Mrs. Trout: Couple of poles, they were pillars, in the middle of each of the four learning centers, that were the center of the learning center, these giant pillars, and each of the four learning centers had one in the middle and then the pie-shaped classrooms off of it—horrible.  Those were structural pillars, so they’re all still here.  And we actually have them labeled, formerly learning center one, formerly learning center two, because that’s the only thing that will bring you back, the only thing that’s recognizable.

Me: So I’m guessing that some of the reason that you had to build this, was because of the new metro, which influenced the design.  Is the school up to capacity, how full is it?

Mrs. Trout: No, nowhere close, the capacity is over 800 in this building, and you’ll see when we walk around, that it’s huge.  We’re only at 560 students.  The foresight that was not done extremely well with the South Lakes demographics and the demographers that predicted the next 25 years for South Lakes that were wrong in only 10 years, or 8 or however many since we’ve finished the renovation over there.  But we have lots of room to grow.  There’s conflicting information about how much the Wheelie build up will influence schools. Because there’s kinda an argument, differing opinions about how many children that will bring, especially elementary school children.  So there is not a formal boundary change in place, but there were, it would affect Sunrise Valley, Dogwood, Hunters Wood and us, with the tweaking of the lines and stuff.

After the interview, Principal Trout took me on a tour of the school.  Even before the interview, I was impressed by the lofty architecture of the entrance.  I felt like I had walked into a miniature village. A small roof covered a small section of the main office that protruded into this anti-chamber, and as I later realized, Mrs. Trout was completely right about the natural light.  The entrance acted like a courtyard around which the village would be centered. The cafeteria to right had its own roof, and the hallway in front beckoned me in. The environment is so natural I barely realized that I had entered a building with very little directly overhead light.  An great amount of the light flows in through the sides, illuminating more than one would think possible.  A wide strip of glass near the top of the hall finishes the look, giving the room, even at 3pm, the light of noon or 1pm.  

But that was only the atrium, a larger chamber, and many more smaller ones awaited me after the interview.  As Ms. Trout guided me through the school, I immediately noticed the width of the hallways, which were at least as wide as our own.  After asking Mrs. Trout about this observation, the answered that this new size was also a significant improvement over the previous school’s design, with so little space in the school, that the already small hallways were filled with copiers and printers.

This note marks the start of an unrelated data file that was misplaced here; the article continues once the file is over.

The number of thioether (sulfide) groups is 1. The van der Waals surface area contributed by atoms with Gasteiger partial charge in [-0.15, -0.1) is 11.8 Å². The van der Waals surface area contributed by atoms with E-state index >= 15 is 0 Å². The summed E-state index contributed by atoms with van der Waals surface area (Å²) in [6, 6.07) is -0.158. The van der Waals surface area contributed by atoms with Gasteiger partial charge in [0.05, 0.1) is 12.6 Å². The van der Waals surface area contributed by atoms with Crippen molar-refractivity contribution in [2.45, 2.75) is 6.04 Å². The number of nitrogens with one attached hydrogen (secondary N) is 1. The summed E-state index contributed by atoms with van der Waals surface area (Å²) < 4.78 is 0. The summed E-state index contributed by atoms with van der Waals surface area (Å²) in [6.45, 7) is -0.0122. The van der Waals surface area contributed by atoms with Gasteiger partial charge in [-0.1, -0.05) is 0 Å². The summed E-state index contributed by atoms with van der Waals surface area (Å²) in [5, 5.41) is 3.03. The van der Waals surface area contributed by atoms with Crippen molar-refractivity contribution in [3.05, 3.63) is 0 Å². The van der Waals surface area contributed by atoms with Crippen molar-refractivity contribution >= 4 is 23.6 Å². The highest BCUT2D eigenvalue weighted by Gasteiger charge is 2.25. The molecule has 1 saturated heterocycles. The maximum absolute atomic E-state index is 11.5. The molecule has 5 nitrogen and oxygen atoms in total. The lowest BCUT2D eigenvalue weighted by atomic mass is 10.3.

The main hall was even bigger than the front hall, and it was a pleasure to see inside the school.  Projects were set up by students inside it, but it still had a huge floor space, and it was clear that this was the brightest, largest, and most central point in the school.  Before continuing on to explore the classrooms, we stepped outside by walking up a staircase in the main hall. The terrace on top of the building is the only element that reminds you that you’re underground while in the building.  Nothing else about the interior design indicates it, and seeing how it is indeed subterranean is a fascinating experience.  Principal Trout explained to me that the grassy land above the school was reserved for projects, outside classes, and special events by teachers, something I would have liked during my elementary school days and would still greatly appreciate.  

We walked through the rest of the large hallways until we briefly stopped by the first three learning centers, which as she had said were circular rooms with a thick, dominating pillar in their center, before stopping at the fourth.  The floor-to-ceiling windows which she had mentioned were there and did provide a remarkable amount of natural light. I didn’t feel that I was underground, because it is designed so openly (not open concept) that there is enough room for each person to provide an open air.  After visiting an art room, which she informed me were not present before the renovation, their classes previously being taught from cart, we concluded the tour walking up gently sloped hallways back to the foyer.  

The school is amazingly built, everything looks new, everything is open, everything feels comfortable.  This new building is a place that encourages creative thinking but doesn’t distract students with flamboyancy or awkwardness.  I would have loved to attend.